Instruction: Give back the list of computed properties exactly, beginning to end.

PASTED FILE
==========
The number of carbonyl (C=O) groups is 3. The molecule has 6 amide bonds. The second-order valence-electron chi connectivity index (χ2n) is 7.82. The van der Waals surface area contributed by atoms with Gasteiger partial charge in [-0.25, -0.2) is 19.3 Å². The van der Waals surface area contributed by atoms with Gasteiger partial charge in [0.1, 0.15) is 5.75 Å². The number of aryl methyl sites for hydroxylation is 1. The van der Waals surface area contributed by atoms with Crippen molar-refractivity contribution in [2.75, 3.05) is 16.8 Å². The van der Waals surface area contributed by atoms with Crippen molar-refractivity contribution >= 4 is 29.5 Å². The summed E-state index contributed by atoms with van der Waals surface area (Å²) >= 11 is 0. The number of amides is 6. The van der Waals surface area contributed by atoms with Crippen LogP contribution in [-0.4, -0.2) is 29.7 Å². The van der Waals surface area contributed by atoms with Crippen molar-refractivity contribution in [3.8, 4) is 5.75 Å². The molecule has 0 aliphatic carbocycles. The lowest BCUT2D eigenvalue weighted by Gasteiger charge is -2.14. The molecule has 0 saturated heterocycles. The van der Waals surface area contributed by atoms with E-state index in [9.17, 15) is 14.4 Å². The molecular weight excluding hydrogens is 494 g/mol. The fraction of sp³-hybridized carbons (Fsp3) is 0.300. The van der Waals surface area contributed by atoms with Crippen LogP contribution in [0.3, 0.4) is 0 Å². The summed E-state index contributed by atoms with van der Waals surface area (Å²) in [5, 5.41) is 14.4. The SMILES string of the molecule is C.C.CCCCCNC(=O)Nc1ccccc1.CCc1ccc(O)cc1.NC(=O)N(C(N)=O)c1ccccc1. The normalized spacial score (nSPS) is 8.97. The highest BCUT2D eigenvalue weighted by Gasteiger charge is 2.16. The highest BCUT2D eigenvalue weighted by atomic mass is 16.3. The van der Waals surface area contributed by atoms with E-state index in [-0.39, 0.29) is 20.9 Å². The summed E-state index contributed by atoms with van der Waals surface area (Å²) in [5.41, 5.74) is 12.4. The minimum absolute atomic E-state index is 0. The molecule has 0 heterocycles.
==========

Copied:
The number of carbonyl (C=O) groups is 3. The molecule has 6 amide bonds. The second-order valence-electron chi connectivity index (χ2n) is 7.82. The van der Waals surface area contributed by atoms with Gasteiger partial charge in [-0.25, -0.2) is 19.3 Å². The van der Waals surface area contributed by atoms with Gasteiger partial charge in [0.1, 0.15) is 5.75 Å². The number of aryl methyl sites for hydroxylation is 1. The van der Waals surface area contributed by atoms with Crippen molar-refractivity contribution in [2.75, 3.05) is 16.8 Å². The van der Waals surface area contributed by atoms with Crippen molar-refractivity contribution >= 4 is 29.5 Å². The summed E-state index contributed by atoms with van der Waals surface area (Å²) >= 11 is 0. The number of amides is 6. The van der Waals surface area contributed by atoms with Crippen LogP contribution in [-0.4, -0.2) is 29.7 Å². The van der Waals surface area contributed by atoms with Crippen molar-refractivity contribution in [3.8, 4) is 5.75 Å². The molecule has 0 aliphatic carbocycles. The lowest BCUT2D eigenvalue weighted by Gasteiger charge is -2.14. The molecule has 0 saturated heterocycles. The van der Waals surface area contributed by atoms with E-state index in [9.17, 15) is 14.4 Å². The molecular weight excluding hydrogens is 494 g/mol. The fraction of sp³-hybridized carbons (Fsp3) is 0.300. The van der Waals surface area contributed by atoms with Crippen LogP contribution in [0.3, 0.4) is 0 Å². The summed E-state index contributed by atoms with van der Waals surface area (Å²) in [5, 5.41) is 14.4. The SMILES string of the molecule is C.C.CCCCCNC(=O)Nc1ccccc1.CCc1ccc(O)cc1.NC(=O)N(C(N)=O)c1ccccc1. The normalized spacial score (nSPS) is 8.97. The highest BCUT2D eigenvalue weighted by Gasteiger charge is 2.16. The highest BCUT2D eigenvalue weighted by atomic mass is 16.3. The van der Waals surface area contributed by atoms with E-state index in [-0.39, 0.29) is 20.9 Å². The summed E-state index contributed by atoms with van der Waals surface area (Å²) in [5.41, 5.74) is 12.4. The minimum absolute atomic E-state index is 0. The molecule has 0 heterocycles.